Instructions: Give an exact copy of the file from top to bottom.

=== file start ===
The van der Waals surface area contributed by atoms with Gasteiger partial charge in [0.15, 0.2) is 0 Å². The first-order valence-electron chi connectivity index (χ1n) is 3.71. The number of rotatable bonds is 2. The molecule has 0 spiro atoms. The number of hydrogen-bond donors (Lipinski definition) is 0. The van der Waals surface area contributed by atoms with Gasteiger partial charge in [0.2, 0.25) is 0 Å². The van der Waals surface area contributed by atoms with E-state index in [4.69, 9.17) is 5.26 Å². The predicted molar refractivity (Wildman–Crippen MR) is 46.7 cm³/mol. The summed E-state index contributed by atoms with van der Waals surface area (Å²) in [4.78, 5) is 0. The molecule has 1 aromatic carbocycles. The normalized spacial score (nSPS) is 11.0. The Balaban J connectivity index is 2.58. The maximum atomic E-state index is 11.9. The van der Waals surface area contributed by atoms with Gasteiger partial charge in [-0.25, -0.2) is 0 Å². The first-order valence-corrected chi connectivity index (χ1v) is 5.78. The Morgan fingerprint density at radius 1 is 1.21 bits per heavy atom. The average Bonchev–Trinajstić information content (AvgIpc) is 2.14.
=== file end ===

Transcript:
The van der Waals surface area contributed by atoms with Gasteiger partial charge in [0.15, 0.2) is 0 Å². The first-order valence-electron chi connectivity index (χ1n) is 3.71. The number of rotatable bonds is 2. The molecule has 0 spiro atoms. The number of hydrogen-bond donors (Lipinski definition) is 0. The van der Waals surface area contributed by atoms with Gasteiger partial charge in [0.2, 0.25) is 0 Å². The van der Waals surface area contributed by atoms with E-state index in [4.69, 9.17) is 5.26 Å². The predicted molar refractivity (Wildman–Crippen MR) is 46.7 cm³/mol. The summed E-state index contributed by atoms with van der Waals surface area (Å²) in [4.78, 5) is 0. The molecule has 1 aromatic carbocycles. The normalized spacial score (nSPS) is 11.0. The Balaban J connectivity index is 2.58. The maximum atomic E-state index is 11.9. The van der Waals surface area contributed by atoms with Gasteiger partial charge in [-0.25, -0.2) is 0 Å². The first-order valence-corrected chi connectivity index (χ1v) is 5.78. The Morgan fingerprint density at radius 1 is 1.21 bits per heavy atom. The average Bonchev–Trinajstić information content (AvgIpc) is 2.14.